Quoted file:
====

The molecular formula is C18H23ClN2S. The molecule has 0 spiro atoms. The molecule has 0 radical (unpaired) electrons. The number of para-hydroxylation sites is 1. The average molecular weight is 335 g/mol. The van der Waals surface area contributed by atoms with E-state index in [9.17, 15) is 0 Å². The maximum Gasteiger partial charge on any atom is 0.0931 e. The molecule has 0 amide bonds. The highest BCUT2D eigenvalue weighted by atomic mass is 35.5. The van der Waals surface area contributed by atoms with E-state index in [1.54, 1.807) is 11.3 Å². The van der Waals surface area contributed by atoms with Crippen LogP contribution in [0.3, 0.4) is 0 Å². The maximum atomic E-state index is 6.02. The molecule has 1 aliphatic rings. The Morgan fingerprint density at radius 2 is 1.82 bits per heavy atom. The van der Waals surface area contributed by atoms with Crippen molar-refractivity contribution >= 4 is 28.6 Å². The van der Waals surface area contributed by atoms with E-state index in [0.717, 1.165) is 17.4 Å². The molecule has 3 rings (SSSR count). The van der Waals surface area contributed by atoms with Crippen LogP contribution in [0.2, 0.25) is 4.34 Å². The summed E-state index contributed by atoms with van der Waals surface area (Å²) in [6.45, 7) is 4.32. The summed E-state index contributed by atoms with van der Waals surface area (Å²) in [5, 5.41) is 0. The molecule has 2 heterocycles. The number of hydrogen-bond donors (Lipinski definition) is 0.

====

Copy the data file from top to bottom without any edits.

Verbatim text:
The molecular formula is C18H23ClN2S. The molecule has 0 spiro atoms. The molecule has 0 radical (unpaired) electrons. The number of para-hydroxylation sites is 1. The average molecular weight is 335 g/mol. The van der Waals surface area contributed by atoms with E-state index in [9.17, 15) is 0 Å². The maximum Gasteiger partial charge on any atom is 0.0931 e. The molecule has 0 amide bonds. The highest BCUT2D eigenvalue weighted by atomic mass is 35.5. The van der Waals surface area contributed by atoms with E-state index in [1.54, 1.807) is 11.3 Å². The van der Waals surface area contributed by atoms with Crippen LogP contribution in [0.3, 0.4) is 0 Å². The maximum atomic E-state index is 6.02. The molecule has 1 aliphatic rings. The Morgan fingerprint density at radius 2 is 1.82 bits per heavy atom. The van der Waals surface area contributed by atoms with Crippen molar-refractivity contribution >= 4 is 28.6 Å². The van der Waals surface area contributed by atoms with E-state index in [0.717, 1.165) is 17.4 Å². The molecule has 3 rings (SSSR count). The van der Waals surface area contributed by atoms with Crippen LogP contribution in [0.2, 0.25) is 4.34 Å². The summed E-state index contributed by atoms with van der Waals surface area (Å²) in [6.45, 7) is 4.32. The summed E-state index contributed by atoms with van der Waals surface area (Å²) in [5, 5.41) is 0. The molecule has 2 heterocycles. The number of hydrogen-bond donors (Lipinski definition) is 0.